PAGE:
“Some companies and leaders navigate this type of world exceptionally well,” states best-selling author Jim Collins. “They don't merely react; they create. They don't merely survive; they prevail. They don't merely succeed; they thrive. They build great enterprises that can endure.”
This quote begs the question — how exactly do they build those enduring enterprises? I believe strategy is 90% execution and, in the current environment, innovation is a huge part of strategy. To execute well in business, you need a strategy that aligns with customer values and expectations and centers around growth and innovation. From my experience, the following steps will help you develop an innovation strategy in your business.
To frame up what an innovation strategy looks like for your business, it is important to define what innovation means. I define innovation as the practice of making things better through new ideas, methods and processes. At the heart of successful innovation is the need to collaborate and learn from others. This collaboration must be both internal and external. Learn what is working in other industries and see what can be brought into your own profession. At the end of the day, for any business to succeed you must focus on and delight your customer. If you can win with customers, you should win in business.
Assess Your Business
Next, do a quick assessment of your business in relation to other businesses, and expand your assessment beyond your profession. Keep in mind that a customer’s experience with you will not be judged against just your business and your competitors, but also against the last positive customer experience they had. I have said repeatedly that in a world of Amazon, businesses cannot sell people on a 1970s Kmart experience. It does not matter if your industry is “behind” other industries in the minds of a consumer. You must rise to the level of service and delight they receive in their daily lives as consumers.
Filter Innovative Ideas
Once your strategy is developed, and you commit to executing that strategy, it is important to identify innovative ideas that will help drive your business to the next level. Undertaking a true innovation strategy is not for the weak. You will not have endless resources, so focus and intentional deliberation is imperative. In my opinion, Steve Jobs is the most famous innovator of our time – according to him, innovation is about saying no to 1,000 ideas. He believed that strategy is not simply about saying yes to the best idea, but also saying no to one hundred good ideas that won’t get you where you need to go. Jobs was actually prouder of the things their team said no to than what they said yes to. If innovation is saying no to that many things, it is pretty clear that efforts in innovation will be messy and frustrating at times as we will all inevitably say yes to ideas that do not work. It requires one to have an open mind, try new things in a continual process and work quickly to learn and pivot.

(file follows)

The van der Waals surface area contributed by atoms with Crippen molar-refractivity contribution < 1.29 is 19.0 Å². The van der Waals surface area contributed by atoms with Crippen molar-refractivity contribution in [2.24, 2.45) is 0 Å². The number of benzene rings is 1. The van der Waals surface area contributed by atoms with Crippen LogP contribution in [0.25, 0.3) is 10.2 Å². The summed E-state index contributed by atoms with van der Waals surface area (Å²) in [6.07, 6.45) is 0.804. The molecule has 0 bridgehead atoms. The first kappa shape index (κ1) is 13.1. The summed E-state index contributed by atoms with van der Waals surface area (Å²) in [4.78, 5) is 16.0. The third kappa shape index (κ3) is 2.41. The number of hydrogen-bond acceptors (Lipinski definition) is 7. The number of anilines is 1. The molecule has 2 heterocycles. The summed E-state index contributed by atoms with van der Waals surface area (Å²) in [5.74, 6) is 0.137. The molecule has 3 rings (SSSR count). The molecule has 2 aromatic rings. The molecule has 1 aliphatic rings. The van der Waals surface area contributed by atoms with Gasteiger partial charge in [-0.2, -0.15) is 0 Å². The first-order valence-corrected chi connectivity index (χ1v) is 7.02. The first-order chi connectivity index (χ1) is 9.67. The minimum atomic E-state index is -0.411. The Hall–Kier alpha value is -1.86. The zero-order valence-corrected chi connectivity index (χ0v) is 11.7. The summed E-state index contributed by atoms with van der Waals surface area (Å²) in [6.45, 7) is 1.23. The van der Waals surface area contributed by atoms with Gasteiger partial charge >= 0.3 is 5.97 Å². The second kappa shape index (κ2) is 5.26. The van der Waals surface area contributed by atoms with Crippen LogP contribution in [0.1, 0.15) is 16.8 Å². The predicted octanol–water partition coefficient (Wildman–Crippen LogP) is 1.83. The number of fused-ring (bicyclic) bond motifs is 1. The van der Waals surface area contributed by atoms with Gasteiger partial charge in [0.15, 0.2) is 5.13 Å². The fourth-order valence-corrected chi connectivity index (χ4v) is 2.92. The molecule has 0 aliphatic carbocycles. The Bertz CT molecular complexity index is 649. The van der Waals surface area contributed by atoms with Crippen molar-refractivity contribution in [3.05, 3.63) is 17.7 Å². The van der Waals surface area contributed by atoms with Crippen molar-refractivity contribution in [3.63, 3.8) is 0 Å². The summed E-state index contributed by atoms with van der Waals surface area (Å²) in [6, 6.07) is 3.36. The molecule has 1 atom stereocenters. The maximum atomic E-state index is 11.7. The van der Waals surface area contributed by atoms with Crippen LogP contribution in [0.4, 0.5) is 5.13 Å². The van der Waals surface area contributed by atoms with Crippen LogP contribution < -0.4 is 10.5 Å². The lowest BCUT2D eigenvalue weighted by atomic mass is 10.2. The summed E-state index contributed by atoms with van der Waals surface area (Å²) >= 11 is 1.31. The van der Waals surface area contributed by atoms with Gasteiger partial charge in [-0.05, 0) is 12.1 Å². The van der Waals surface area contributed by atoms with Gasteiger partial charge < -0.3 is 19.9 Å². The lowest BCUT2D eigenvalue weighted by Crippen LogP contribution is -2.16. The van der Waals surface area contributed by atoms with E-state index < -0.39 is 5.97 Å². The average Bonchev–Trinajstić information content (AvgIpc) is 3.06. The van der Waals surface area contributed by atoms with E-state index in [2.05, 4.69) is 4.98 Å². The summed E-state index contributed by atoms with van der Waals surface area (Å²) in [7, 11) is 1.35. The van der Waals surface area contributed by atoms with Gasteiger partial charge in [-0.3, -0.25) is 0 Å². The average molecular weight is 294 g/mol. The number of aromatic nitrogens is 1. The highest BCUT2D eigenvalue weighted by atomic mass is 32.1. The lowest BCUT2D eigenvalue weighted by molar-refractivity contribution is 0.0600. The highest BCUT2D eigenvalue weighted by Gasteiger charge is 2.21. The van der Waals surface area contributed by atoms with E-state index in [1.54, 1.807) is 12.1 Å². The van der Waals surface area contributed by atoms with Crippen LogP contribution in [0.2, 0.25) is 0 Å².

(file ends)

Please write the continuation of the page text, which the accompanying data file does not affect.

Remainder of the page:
Evaluate Your Purpose
Once you’ve assessed your business and identified innovative ideas to pursue, then you must begin the process. Why are you going to undertake this effort? This could include any of the following:
- Grow market share
- Strengthen your brand
- Enhance customer experience
- Develop new products or services
Once you know why you are pursuing an innovation effort, then you must evaluate your current assets to accomplish your goal and begin to put efforts in place to measure outcomes and success.
- What data do you have that you can leverage to deliver best-in-class experiences?
- What are your crown jewels (what makes your business what it is)?
- How will you fund any innovation efforts? Can you self-fund the efforts?
- Can you optimize current customer relationships further?
- How will you test your efforts and measure success?
Execute Your Strategy
After evaluating why you wish to pursue the efforts, what resources/abilities you have at your disposal and how you will measure success, it is time to execute. Strategy and innovation without execution is just an idea.
Once you commit to undertaking innovation and trying new things in your business, it is best to start small. Focus as much as possible on your “Return on Learning.” What you learn early on is as important as the “Return on Investment” at the end. It is almost guaranteed that what you think will work likely will not, or at least not in the way you thought. Focus on what you learn first, so you know what to say no to and how to effectively deploy resources and efforts. By testing out a number of ideas you will get better at idea generation and eventually executing and focusing on the ones that matter most.
Innovation is about having a customer-first focus. Focusing on your customer’s needs and desires helps ensure success. Innovation is a tool that helps you deliver a delightful experience to your customers and ensures they will promote your business, products and services. Companies that successfully execute in this customer-focused economy have raving fans who are sure to be your best marketing tool.
Nick Gerhart, J.D., M.H.A., joined Homesteaders Life Company in August 2020 as Executive Vice President-Chief Innovation Officer. In this role, he oversees Homesteaders’ ventures, new market opportunities and strategy.